One of four health professionals to be recognised in 2010 for outstanding and significant service to the wound management sector and the general community within Australia and the Asia/Pacific, 800 delegates at this year’s National AWMA Conference got to hear about Terry’s contribution.
Endorsed in 2004 as one of Australia’s first nurse practitioners in her chosen speciality of wound management, Terry currently manages South West Healthcare’s innovative, nurse-led outpatient wound management clinic. There, she provides inpatient consultations and is a resource for the rest of the region. She also holds a number of positions on, state, national and international organisations; keynotes at national and international events; has published articles in professional journals; has authored a chapter in a book regarding wound management and is currently co-editor of a book to be published next year.
Terry started as an operating theatre nurse at SWH in 1993 before becoming a part-time wound management consultant in 1997. Thirteen years on, she’s assessed, dressed and treated thousands of wounds (burns, mostly, when it comes to children and mostly venous leg ulcers when it comes to adults), keynoted from Budapest to Johannesburg and been involved in ground–breaking treatment.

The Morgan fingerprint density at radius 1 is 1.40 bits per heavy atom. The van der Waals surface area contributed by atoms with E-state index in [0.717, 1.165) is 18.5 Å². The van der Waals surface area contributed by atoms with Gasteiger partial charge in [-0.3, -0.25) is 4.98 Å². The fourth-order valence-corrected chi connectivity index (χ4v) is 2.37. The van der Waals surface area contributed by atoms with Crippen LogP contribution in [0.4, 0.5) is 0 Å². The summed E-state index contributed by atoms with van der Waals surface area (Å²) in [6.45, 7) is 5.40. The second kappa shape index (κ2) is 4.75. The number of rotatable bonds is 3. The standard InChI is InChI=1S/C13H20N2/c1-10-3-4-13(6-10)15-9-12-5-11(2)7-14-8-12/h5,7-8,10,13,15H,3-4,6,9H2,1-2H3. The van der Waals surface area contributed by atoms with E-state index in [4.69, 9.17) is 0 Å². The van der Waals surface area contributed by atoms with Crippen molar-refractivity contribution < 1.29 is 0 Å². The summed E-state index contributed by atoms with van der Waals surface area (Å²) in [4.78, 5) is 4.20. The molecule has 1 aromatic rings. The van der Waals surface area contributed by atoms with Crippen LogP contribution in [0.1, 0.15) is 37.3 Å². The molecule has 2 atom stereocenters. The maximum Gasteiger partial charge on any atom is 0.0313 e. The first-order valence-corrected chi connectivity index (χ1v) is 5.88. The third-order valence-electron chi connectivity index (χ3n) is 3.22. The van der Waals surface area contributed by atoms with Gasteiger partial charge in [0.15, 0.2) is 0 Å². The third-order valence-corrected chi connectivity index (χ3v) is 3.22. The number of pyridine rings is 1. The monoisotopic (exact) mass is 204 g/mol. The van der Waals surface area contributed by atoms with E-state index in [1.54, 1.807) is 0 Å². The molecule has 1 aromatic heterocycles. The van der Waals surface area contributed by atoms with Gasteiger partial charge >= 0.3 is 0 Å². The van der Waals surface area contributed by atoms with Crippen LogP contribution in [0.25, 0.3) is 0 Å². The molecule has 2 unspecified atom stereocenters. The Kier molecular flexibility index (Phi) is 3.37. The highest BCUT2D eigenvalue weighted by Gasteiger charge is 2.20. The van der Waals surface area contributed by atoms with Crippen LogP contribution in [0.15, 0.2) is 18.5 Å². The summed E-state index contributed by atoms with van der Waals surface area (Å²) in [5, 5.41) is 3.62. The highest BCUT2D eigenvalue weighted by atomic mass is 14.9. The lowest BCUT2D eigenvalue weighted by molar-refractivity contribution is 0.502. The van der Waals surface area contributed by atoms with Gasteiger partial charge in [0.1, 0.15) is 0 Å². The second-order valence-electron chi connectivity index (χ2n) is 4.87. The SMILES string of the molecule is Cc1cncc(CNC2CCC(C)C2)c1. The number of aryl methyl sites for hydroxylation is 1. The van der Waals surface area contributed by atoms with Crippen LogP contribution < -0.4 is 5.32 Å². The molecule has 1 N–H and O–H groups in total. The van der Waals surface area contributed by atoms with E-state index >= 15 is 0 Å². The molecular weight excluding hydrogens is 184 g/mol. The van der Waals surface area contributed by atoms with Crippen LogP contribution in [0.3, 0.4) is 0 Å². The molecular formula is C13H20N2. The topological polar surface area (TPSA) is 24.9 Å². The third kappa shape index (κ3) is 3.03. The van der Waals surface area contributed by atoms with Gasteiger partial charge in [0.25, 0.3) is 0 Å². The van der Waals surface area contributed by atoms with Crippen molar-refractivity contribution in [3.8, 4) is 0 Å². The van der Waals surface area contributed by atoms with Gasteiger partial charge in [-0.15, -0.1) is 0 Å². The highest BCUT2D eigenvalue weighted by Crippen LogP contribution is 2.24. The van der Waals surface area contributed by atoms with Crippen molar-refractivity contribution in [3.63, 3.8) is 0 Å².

In Toronto in 2008 she became the second Australian to be elected to the International Wound Infection Institute. Now she is one of 13 AWMA Fellows. The other three awarded the same honor this year are former Australian of The Year, Professor Fiona Wood, known worldwide for her work with burns patients; Professor Michael Woodward, head of Austin Health’s Aged & Residential Care Centre, whose wound clinic is involved in research trials of new therapies for wound healing, and University of Western Australia’s Department of Podiatric Medicine Associate Professor Laurie Foley, responsible for research and numerous authored articles on The High Risk Foot and wound management.
photo 2010 Fellow of the Australian Wound Management Association, SWH's Terry Swanson.